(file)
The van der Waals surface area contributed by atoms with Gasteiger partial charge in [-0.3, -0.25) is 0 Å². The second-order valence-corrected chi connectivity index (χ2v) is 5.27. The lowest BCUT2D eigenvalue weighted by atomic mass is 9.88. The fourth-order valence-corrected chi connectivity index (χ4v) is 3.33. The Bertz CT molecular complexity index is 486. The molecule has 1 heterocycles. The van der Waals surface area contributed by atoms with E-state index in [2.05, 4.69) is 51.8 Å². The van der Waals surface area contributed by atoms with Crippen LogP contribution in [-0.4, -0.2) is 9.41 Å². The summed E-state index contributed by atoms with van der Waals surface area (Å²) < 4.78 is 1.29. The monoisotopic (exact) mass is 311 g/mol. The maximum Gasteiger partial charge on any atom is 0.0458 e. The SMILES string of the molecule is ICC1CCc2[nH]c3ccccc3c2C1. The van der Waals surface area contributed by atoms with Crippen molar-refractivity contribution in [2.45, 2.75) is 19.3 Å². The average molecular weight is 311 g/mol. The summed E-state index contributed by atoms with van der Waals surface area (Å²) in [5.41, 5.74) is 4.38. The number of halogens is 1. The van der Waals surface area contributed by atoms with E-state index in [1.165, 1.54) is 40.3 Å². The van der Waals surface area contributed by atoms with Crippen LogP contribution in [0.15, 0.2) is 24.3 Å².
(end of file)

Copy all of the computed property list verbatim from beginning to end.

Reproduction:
The van der Waals surface area contributed by atoms with Gasteiger partial charge in [-0.3, -0.25) is 0 Å². The second-order valence-corrected chi connectivity index (χ2v) is 5.27. The lowest BCUT2D eigenvalue weighted by atomic mass is 9.88. The fourth-order valence-corrected chi connectivity index (χ4v) is 3.33. The Bertz CT molecular complexity index is 486. The molecule has 1 heterocycles. The van der Waals surface area contributed by atoms with E-state index in [2.05, 4.69) is 51.8 Å². The van der Waals surface area contributed by atoms with Crippen LogP contribution in [-0.4, -0.2) is 9.41 Å². The summed E-state index contributed by atoms with van der Waals surface area (Å²) < 4.78 is 1.29. The monoisotopic (exact) mass is 311 g/mol. The maximum Gasteiger partial charge on any atom is 0.0458 e. The SMILES string of the molecule is ICC1CCc2[nH]c3ccccc3c2C1. The van der Waals surface area contributed by atoms with Crippen molar-refractivity contribution in [2.45, 2.75) is 19.3 Å². The average molecular weight is 311 g/mol. The summed E-state index contributed by atoms with van der Waals surface area (Å²) in [5.41, 5.74) is 4.38. The number of halogens is 1. The van der Waals surface area contributed by atoms with E-state index in [1.165, 1.54) is 40.3 Å². The van der Waals surface area contributed by atoms with Crippen LogP contribution in [0.15, 0.2) is 24.3 Å².